But just to prove that not everything is sweet and rosy, political parties have been seeking to co-opt and use CSOs to help collect electoral votes. Retaining independence is one of the major challenges facing CSOs the world over today.
So, in conclusion, Japan’s civil society sector is making rapid progress, but it still lags very much behind Western countries in terms of having large advocacy organizations that can make a major contribution to national policy debates. There are no major independent think tanks like in the US, Europe or even Australia. All think tanks are financed or closely linked to the government, and are often amakudari organizations. Further, there are no major citizen activist groups. The Japanese public should be hopping mad at how badly government has managed things these past two decades, with world record public debt, anemic growth, and financially unsustainable social security and health systems. But they are not in the streets trying to bring down the government.
What is also curious is that communist China would seem to have an equally, if not more active civil society sector than Japan. Many Chinese CSOs are small neighbourhood organizations, providing social assistance. But there are also some which protest actively, sometimes risking their lives.
It’s hard to resist the conclusion that Japan’s relatively passive CSO sector is to some extent a reflection of the Japanese personality.
But nothing stays the same for ever. The Japanese public voted out of office the Liberal Democratic Party after 54 years in power. Rapid disenchantment with the Democratic Party of Japan government will encourage the populace to look for alternatives – and the LDP is certainly not yet seen as an alternative. Disenchantment is widespread amongst Japanese youth, many of whom see little future beyond non-regular working contracts (like at Starbucks or MacDonalds) or living at home with Mum. And increasing numbers of this youth are joining small advocacy CSOs as a way of finding a purpose and sense in life. Japan might be gradually mobilizing itself at last.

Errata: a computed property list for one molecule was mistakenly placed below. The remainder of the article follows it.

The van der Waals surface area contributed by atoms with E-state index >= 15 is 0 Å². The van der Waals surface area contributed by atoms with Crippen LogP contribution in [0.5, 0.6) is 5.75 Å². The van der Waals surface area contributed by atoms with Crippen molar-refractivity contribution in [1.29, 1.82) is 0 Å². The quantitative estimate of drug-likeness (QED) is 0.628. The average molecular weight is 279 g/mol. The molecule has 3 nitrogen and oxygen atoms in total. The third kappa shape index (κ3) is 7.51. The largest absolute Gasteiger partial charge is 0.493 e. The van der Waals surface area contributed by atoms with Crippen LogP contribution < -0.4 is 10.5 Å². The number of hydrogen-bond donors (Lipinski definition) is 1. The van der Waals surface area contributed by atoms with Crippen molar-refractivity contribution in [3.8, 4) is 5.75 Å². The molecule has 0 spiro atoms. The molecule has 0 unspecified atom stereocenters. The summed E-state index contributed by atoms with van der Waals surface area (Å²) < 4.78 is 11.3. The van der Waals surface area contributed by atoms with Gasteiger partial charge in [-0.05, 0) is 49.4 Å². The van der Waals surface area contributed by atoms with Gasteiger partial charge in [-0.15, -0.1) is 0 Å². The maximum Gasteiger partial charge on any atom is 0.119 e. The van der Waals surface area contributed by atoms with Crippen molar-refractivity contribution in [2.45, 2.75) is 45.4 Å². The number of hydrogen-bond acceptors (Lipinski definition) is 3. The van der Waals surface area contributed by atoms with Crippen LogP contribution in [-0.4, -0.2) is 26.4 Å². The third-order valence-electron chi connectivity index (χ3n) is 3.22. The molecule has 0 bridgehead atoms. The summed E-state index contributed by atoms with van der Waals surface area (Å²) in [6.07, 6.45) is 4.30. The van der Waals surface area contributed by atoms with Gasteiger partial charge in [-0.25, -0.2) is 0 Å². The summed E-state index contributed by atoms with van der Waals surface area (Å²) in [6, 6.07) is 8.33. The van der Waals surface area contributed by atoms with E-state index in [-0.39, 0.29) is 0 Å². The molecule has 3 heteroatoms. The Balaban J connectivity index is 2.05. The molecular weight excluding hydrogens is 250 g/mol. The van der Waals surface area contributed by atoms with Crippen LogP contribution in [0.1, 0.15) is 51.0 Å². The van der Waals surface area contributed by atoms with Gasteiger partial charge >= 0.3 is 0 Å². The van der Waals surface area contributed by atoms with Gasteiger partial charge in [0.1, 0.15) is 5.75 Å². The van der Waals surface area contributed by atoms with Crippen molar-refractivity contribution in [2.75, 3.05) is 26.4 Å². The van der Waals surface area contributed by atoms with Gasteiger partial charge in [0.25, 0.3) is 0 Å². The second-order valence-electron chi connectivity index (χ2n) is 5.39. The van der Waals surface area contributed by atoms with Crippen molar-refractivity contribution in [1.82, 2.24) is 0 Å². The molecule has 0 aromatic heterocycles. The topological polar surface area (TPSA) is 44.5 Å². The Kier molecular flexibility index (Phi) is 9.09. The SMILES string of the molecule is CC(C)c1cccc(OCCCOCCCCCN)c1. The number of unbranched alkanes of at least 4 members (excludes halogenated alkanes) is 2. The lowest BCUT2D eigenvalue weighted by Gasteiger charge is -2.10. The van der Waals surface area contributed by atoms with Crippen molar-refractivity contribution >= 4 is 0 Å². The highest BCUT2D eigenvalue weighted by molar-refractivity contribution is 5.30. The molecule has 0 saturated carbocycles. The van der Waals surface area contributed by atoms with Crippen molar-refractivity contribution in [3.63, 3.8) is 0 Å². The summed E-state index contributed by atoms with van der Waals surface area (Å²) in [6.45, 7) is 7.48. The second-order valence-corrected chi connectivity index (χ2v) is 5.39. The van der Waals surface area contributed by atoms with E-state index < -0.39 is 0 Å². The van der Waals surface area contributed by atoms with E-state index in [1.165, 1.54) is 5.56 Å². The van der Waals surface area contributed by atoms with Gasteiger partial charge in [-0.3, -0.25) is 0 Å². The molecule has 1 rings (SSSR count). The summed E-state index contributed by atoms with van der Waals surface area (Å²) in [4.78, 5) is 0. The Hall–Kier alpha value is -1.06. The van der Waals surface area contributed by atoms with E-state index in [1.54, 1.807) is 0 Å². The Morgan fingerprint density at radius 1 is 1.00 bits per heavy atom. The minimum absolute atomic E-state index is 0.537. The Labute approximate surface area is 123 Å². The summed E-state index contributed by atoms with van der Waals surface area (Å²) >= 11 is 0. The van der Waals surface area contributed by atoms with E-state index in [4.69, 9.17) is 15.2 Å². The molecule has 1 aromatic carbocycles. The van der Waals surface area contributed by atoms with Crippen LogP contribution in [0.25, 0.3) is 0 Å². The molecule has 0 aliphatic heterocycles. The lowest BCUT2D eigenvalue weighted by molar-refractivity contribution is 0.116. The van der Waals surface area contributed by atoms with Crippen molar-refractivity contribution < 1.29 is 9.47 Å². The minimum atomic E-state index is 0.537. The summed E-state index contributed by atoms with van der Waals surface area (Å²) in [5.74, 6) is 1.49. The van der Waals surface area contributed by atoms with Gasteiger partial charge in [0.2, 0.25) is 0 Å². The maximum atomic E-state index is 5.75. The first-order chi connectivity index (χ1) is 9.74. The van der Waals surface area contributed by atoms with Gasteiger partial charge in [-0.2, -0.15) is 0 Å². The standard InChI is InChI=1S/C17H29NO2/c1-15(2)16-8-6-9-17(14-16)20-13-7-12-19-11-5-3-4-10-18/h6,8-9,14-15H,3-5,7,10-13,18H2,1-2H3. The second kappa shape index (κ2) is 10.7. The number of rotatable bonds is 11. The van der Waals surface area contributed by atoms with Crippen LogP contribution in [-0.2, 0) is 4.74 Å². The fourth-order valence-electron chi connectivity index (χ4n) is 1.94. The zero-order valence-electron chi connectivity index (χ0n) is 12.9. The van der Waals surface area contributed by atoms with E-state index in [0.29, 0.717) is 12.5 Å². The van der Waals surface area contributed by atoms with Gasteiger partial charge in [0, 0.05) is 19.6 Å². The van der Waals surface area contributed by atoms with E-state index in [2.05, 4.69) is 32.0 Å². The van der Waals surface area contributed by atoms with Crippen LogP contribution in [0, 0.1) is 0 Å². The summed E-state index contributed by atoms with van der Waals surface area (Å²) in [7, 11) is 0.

Japan’s power elite should be careful.
London School of Economics, Centre for Civil Society
Japan: Who Governs?: The Rise of the Developmental State
The World Bank and NGOs in China
Professor Robert Pekkanen, University of Washington
The following articles was downloaded from his website:
After the Developmental State: Civil Society in Japan, Robert Pekkanen
Journal of East Asian Studies 4 (2004), 363-388
Facts and Details Website
According to this website, Tokyo's Kasumi Kaikan is a curious "aristocracy club" made up of 950 eldest sons and grandsons of Japan's old nobility. Regarded as the most exclusive group in Japan and made of people who would be ruling Asia if Japan had won World War II. It does not accept business tycoons, corporate presidents or real estate developers no matter how many billion they have. At Kasumi Kaikan's penthouse headquarters, members can shoot pool, dress in traditional costumes and compose traditional 31-syllable waka poems surrounded by ancient books, samurai swords and priceless vases and scrolls. The club sponsors classes in traditional Japanese art forms such as calligraphy and incense smelling. Although wives and daughters are not allowed in the club bar, they do much of the clubs volunteer and cultural work. Members of the Kasumi Kaikan dressed Emperor Akihito when he claimed the Japanese throne in 1990. They also dressed Crown Prince Naruhito when he married Princess Masako in 1993.